Picture: Reuters/Lucas Jackson
Picture: Reuters/Lucas Jackson

Lost amid the emergence of the pandemic’s third wave towards the end of March was an obscure development that could have profound influence on how the world attempts to avoid runaway climate change.

The National Academies of Sciences, Engineering and Medicine, a major independent, nonpartisan advisory body to the US government, released a report calling for the country to develop a comprehensive, multilateral research programme to explore how solar geoengineering could help curb rising global temperatures. For many technocrats and scientists this is an exciting and long overdue step. But for many environmental groups and activists it is unnerving, another dangerous push towards a possible point of no return.

Still mostly hypothetical, solar geoengineering aims to mitigate global warming by blocking 1%-2% of sunlight from reaching the Earth’s surface. Proposed methods include placing a legion of mirrors in space to reflect sunlight away from the atmosphere, or spraying particles into the sky to emulate the cooling effects of a volcanic eruption. Harvard’s Stratospheric Controlled Perturbation Experiment (SCoPEx) is seeking approval to test a prototype delivery system for the latter method in northern Sweden later this year.

Going further back, former president Barack Obama’s energy secretary once championed the idea of repainting millions of rooftops and vast stretches of pavement white. Other scientists are focused on the rapidly melting Arctic, suggesting it be covered in either a layer of powdered glass or silicon beads, or millions of wind-powered snowblowers to aid reflective ice build-up.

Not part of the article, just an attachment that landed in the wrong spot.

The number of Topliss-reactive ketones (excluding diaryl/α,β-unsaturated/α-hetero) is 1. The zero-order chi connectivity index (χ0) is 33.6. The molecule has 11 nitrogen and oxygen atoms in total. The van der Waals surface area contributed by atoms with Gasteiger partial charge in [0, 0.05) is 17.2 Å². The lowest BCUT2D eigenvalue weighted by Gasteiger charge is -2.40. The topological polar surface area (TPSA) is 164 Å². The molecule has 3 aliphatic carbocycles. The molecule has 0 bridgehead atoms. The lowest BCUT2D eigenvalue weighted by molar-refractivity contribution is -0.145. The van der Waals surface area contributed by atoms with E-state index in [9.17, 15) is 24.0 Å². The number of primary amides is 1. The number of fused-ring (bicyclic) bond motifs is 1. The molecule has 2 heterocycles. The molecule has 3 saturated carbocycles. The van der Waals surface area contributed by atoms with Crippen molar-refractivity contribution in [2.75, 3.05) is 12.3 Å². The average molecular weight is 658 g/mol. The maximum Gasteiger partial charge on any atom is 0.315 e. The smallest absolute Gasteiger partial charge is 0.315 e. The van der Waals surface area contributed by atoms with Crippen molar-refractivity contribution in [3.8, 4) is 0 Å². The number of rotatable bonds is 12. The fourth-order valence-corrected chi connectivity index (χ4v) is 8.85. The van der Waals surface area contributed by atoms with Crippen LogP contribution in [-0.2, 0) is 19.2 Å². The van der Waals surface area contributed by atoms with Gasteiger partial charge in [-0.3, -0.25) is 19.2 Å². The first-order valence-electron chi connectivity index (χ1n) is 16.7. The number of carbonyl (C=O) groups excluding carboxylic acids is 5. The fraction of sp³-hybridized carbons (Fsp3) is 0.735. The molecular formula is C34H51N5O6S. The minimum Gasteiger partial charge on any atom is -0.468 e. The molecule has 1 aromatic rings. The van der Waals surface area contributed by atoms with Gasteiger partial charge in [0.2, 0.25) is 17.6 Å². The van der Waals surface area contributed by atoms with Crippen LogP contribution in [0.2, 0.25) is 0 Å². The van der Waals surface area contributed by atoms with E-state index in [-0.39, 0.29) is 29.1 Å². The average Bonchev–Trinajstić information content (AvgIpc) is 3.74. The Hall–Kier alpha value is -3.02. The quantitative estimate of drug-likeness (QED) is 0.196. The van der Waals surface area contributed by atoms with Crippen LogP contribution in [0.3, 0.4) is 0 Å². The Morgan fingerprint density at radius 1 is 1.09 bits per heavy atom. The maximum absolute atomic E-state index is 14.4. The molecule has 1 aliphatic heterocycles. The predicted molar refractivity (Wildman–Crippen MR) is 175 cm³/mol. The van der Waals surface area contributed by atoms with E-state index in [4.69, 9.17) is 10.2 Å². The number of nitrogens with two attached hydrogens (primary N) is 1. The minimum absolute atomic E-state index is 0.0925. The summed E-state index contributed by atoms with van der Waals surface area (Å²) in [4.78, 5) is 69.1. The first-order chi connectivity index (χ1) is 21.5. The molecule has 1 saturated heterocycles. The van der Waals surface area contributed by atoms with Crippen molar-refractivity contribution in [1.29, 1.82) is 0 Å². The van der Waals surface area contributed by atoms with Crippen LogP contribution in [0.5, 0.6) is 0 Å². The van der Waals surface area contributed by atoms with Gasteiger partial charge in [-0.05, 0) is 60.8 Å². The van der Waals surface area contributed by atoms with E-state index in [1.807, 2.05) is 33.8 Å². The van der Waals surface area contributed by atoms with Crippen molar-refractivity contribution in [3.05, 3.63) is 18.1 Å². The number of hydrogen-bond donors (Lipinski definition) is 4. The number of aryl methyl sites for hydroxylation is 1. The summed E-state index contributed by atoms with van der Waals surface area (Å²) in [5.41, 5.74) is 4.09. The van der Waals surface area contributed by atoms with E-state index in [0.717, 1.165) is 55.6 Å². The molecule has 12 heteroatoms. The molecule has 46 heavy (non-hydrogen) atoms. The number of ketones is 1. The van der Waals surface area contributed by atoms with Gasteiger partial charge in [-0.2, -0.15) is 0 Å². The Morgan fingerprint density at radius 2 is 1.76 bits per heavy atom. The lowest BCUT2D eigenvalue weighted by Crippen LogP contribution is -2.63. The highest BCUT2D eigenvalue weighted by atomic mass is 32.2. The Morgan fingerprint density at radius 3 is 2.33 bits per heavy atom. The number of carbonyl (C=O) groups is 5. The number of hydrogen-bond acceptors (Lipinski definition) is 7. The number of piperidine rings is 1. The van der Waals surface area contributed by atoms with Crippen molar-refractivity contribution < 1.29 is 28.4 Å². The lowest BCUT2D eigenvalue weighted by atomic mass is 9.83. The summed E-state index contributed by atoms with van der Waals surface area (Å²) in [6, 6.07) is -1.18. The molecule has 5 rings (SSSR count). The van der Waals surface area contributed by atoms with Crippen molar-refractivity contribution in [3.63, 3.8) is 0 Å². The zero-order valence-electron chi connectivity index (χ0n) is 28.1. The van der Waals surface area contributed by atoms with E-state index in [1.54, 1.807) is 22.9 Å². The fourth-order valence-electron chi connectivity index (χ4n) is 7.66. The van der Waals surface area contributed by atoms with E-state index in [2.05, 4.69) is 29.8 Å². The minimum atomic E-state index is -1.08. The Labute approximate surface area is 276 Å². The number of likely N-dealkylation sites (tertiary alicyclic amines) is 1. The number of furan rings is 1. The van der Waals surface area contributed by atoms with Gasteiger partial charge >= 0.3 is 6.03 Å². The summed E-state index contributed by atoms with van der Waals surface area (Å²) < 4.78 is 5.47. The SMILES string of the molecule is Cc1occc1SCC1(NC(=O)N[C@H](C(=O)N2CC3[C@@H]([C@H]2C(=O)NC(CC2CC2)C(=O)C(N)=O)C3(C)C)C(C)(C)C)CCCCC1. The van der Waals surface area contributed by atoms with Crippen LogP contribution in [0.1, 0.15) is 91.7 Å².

Such fantastical measures may seem unnecessary given that nations representing the majority of the global economy have now pledged to reach net zero emissions by mid-century. Yet there remains serious dissonance between these long-term pledges and present realities on the ground.

Only 18% of the more than $16-trillion in stimulus being spent to avoid pandemic-induced recessions has gone towards reforming agriculture, energy and transportation, the sectors most in need of a green overhaul to reduce global emissions. Many governments have also sunk money into a huge expansion of fossil fuel production set to play out over the next two decades, even though studies suggest a large portion of carbon-based energy reserves will need to stay buried if the world is to meet its climate targets.

Meanwhile, rich nations have failed to provide the $100bn in annual climate finance to poor nations to help them reduce emissions and adapt to climate change, as stipulated by the 2015 Paris Agreement. This trend is set to continue given the economic fallout of the pandemic.

All of this while a study published in the journal Nature Climate Change in January argues that the total carbon dioxide already emitted has locked in at least 2.3°C warming by 2100. Unless emissions can be effectively pulled out of the atmosphere in future, the planet will almost surely exceed the 1.5°C of warming considered the threshold for averting catastrophic climate breakdown.